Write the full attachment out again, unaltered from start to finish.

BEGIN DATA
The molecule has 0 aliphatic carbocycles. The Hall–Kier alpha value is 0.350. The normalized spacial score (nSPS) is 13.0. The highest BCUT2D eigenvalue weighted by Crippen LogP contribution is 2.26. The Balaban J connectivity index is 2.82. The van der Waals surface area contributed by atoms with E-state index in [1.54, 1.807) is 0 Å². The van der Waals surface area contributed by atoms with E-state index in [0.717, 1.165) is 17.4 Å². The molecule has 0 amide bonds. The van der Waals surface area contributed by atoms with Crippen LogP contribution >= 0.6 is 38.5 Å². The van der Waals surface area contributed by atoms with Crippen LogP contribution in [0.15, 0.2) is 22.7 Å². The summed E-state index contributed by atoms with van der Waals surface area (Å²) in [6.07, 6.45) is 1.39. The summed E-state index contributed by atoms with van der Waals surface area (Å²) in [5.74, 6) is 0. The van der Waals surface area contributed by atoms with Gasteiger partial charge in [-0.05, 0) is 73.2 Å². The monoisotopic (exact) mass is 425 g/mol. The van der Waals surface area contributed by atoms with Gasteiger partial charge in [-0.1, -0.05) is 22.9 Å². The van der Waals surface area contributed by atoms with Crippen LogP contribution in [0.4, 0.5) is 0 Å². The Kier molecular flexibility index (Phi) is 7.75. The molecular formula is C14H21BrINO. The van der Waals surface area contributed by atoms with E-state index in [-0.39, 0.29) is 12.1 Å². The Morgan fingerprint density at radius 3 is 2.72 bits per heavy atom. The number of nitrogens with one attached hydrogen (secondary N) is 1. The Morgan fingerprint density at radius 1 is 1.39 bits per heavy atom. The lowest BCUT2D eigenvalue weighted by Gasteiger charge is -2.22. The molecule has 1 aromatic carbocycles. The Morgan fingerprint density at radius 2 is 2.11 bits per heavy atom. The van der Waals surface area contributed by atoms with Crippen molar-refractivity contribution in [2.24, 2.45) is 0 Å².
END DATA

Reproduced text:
The molecule has 0 aliphatic carbocycles. The Hall–Kier alpha value is 0.350. The normalized spacial score (nSPS) is 13.0. The highest BCUT2D eigenvalue weighted by Crippen LogP contribution is 2.26. The Balaban J connectivity index is 2.82. The van der Waals surface area contributed by atoms with E-state index in [1.54, 1.807) is 0 Å². The van der Waals surface area contributed by atoms with E-state index in [0.717, 1.165) is 17.4 Å². The molecule has 0 amide bonds. The van der Waals surface area contributed by atoms with Crippen LogP contribution >= 0.6 is 38.5 Å². The van der Waals surface area contributed by atoms with Crippen LogP contribution in [0.15, 0.2) is 22.7 Å². The summed E-state index contributed by atoms with van der Waals surface area (Å²) in [6.07, 6.45) is 1.39. The summed E-state index contributed by atoms with van der Waals surface area (Å²) in [5.74, 6) is 0. The van der Waals surface area contributed by atoms with Gasteiger partial charge in [-0.05, 0) is 73.2 Å². The monoisotopic (exact) mass is 425 g/mol. The van der Waals surface area contributed by atoms with Gasteiger partial charge in [-0.1, -0.05) is 22.9 Å². The van der Waals surface area contributed by atoms with Crippen LogP contribution in [0.4, 0.5) is 0 Å². The Kier molecular flexibility index (Phi) is 7.75. The molecular formula is C14H21BrINO. The van der Waals surface area contributed by atoms with E-state index in [-0.39, 0.29) is 12.1 Å². The Morgan fingerprint density at radius 3 is 2.72 bits per heavy atom. The number of nitrogens with one attached hydrogen (secondary N) is 1. The Morgan fingerprint density at radius 1 is 1.39 bits per heavy atom. The lowest BCUT2D eigenvalue weighted by Gasteiger charge is -2.22. The molecule has 1 aromatic carbocycles. The Morgan fingerprint density at radius 2 is 2.11 bits per heavy atom. The van der Waals surface area contributed by atoms with Crippen molar-refractivity contribution in [2.24, 2.45) is 0 Å².